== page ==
Questions arise: Should I help someone by pushing their wheelchair? Can blind people cross the road without assistance? What do I do if I don’t understand someone with a speech limitation?
The disability etiquette that answers these questions is our starting point with our guests this week.
Laura Millar and Bobbi Pompey, two activist/service providers from the disability community, don’t stop with etiquette. They use these common questions to open doors to fundamental issues. Going deeper than Miss Manners ever did, they’ll talk about assumptions, the limits of assistance, stereotypes, the beneficent helper syndrome and more.
Join Eddie Ytuarte for a validating and challenging thirty minutes.
Biography of Laura Millar: Laura Millar a blind sex educator, community organizer, researcher and self-proclaimed disruptor! With a Master of Public Health as well as a
Masters in Human Sexuality, Laura conducts research and facilitates conversations that examines how individuals who are blind or low vision learn about and navigate the world of dating, sex and intimate relationships.
Laura offers everything from one-on-one education to in-services, trainings and workshops, for individuals who are blind or have low vision, their family members and the organizations that serve them. Laura is committed to ensuring that sexual health information and services are comprehensive, inclusive and accessible for everyone. If you have questions or would like to talk to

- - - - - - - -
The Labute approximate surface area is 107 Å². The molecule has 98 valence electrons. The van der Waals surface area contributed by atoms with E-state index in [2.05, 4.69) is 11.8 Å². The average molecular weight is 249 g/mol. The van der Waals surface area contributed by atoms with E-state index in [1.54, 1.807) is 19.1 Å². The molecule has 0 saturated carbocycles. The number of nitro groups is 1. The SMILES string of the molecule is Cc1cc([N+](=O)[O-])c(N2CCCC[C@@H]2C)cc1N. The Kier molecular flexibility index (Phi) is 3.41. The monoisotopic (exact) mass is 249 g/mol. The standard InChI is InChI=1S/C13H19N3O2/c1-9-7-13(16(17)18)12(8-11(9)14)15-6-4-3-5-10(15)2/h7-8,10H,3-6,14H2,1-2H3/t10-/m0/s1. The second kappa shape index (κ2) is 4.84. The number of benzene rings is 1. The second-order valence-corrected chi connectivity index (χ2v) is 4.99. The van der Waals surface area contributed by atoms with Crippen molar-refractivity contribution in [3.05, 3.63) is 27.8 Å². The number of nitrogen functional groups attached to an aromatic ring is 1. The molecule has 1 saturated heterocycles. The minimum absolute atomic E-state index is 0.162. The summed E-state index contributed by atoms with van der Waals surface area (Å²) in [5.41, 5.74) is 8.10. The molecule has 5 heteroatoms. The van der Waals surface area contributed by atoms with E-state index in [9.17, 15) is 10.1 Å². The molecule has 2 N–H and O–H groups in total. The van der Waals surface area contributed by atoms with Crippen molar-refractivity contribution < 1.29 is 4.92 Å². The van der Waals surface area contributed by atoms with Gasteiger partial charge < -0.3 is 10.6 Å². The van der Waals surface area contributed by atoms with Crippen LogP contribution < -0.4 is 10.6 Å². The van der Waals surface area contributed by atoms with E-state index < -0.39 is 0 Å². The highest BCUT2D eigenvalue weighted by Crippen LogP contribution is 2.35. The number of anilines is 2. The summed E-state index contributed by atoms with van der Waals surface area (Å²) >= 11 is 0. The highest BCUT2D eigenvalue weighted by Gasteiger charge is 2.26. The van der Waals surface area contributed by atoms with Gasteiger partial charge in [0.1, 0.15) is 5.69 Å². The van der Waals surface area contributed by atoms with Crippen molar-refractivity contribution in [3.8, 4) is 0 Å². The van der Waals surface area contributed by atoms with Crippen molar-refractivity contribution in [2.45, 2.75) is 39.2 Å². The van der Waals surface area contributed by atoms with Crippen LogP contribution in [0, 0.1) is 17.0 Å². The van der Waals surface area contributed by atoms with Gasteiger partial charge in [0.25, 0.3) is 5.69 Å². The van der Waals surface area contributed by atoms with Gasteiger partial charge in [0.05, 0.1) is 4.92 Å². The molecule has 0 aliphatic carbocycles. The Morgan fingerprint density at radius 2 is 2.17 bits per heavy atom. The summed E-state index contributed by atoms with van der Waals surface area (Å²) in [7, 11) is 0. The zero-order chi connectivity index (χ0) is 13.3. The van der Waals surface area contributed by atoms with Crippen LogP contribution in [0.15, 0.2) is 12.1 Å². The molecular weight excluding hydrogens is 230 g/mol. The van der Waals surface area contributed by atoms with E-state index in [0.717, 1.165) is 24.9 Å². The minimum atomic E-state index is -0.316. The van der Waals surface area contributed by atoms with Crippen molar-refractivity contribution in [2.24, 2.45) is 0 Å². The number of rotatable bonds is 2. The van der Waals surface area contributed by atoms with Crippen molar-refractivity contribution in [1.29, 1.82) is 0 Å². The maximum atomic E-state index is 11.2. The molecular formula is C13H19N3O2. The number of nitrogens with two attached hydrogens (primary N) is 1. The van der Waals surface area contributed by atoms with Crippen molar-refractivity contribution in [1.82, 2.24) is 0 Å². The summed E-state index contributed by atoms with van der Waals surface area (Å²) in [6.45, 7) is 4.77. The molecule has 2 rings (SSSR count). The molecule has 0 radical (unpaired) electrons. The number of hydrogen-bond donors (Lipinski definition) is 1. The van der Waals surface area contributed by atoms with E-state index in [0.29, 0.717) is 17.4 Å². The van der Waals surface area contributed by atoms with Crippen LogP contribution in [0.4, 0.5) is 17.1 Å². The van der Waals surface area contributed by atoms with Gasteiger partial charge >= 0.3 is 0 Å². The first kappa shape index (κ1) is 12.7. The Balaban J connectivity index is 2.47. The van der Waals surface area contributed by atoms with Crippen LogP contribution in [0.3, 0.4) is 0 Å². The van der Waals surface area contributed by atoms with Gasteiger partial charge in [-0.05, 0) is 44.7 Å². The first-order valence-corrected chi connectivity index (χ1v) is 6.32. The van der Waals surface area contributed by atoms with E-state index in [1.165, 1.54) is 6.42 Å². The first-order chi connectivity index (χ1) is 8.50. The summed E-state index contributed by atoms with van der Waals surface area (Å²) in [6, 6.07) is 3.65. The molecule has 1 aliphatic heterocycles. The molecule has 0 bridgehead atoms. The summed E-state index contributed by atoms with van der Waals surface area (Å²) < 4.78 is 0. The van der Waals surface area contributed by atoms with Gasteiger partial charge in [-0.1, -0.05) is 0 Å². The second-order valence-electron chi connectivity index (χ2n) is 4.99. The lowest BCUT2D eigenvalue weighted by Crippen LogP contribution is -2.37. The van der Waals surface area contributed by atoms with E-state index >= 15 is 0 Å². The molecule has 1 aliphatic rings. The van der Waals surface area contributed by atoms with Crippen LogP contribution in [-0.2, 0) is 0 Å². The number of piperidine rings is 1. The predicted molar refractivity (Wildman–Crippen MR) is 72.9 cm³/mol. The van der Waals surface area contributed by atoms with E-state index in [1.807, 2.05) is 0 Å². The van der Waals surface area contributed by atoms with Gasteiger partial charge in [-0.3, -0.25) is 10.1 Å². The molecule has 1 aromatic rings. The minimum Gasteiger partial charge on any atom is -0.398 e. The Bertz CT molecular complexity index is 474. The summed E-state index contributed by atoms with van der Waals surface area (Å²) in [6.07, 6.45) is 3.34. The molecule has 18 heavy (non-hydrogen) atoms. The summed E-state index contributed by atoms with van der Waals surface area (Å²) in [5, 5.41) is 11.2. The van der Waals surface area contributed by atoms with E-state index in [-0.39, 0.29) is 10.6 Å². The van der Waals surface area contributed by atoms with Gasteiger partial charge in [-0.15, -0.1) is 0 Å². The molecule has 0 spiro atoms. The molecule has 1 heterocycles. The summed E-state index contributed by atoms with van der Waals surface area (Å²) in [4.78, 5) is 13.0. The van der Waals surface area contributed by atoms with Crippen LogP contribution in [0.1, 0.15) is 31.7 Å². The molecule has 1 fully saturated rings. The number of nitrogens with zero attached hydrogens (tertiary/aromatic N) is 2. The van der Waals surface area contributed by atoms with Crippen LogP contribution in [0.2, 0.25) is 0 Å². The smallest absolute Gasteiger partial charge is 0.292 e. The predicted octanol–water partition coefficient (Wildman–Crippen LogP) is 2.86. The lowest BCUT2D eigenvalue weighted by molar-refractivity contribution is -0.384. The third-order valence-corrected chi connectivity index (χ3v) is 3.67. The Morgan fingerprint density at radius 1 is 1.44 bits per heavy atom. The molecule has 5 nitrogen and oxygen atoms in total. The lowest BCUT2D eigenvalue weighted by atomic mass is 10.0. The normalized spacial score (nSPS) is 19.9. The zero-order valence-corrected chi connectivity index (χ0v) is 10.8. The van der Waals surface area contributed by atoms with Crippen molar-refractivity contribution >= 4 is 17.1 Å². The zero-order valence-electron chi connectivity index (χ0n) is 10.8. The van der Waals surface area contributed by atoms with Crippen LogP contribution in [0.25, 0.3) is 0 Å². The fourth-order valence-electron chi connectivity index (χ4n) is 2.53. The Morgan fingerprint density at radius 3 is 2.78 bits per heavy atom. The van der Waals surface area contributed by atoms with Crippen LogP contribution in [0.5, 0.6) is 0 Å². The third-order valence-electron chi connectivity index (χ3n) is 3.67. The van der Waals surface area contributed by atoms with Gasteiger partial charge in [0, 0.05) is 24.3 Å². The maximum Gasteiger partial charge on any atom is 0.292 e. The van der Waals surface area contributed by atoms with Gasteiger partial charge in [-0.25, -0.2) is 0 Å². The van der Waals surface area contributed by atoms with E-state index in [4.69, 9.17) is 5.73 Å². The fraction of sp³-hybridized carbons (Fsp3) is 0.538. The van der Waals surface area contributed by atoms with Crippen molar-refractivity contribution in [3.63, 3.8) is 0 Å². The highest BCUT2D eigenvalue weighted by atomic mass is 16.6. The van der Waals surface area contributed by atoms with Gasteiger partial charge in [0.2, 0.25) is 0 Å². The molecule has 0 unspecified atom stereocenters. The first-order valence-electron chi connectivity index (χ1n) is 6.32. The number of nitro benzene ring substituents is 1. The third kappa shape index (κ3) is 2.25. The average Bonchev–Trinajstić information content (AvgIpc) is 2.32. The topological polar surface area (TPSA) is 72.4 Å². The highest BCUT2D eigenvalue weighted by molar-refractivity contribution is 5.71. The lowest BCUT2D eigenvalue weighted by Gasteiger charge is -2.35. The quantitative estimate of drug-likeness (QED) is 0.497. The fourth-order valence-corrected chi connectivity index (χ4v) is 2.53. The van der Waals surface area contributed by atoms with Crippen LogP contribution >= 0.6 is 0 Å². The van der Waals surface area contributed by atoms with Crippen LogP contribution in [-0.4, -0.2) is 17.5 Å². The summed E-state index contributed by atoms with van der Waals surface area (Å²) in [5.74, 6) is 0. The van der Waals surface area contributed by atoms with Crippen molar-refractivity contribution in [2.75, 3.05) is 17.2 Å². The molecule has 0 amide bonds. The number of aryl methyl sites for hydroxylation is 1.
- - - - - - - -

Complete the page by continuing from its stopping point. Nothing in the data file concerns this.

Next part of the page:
Once more around the Jan. 6 insurrection at the Capitol Building- – this time through the eyes of disability.
The uprising threatened particular individuals in a building with a lot of history. Some of those individuals live with disability and some of that history is intertwined with accessibility struggles and successes.
Mitch Jeserich worked in and around the Capitol Building for several years as a wheelchair-using reporter. He joins us for a description of the physical structure of that edifice and some stories about what it was like for him to be inside the building.
We hear a clip of California Congressmember Jackie Speier who lives with PTSD because she was shot five times in an ambush in Jonestown. Representative Speier was in the capital gallery when the rioters breached the doors.
Support the deaf community’s call to replace Trump supporter Heather Mewshaw who has been hired as the ASL interpreter for the daily White House press briefings. Sign here.
If you are trying to get an appointment in Sonoma or Contra Costa counties for a covid-19 vaccination, try Optum Serve. Currently, appointments appear to be limited to those 75 or older.
This program comes surrounded with the insight, wit and jibes of our host, Shelley Berman. Descriptions of photos for those with screen readers are below.
Produced by Shelley Berman with help from Mark Romoser, Sheela Gunn-Cushman and Adrienne Lauby.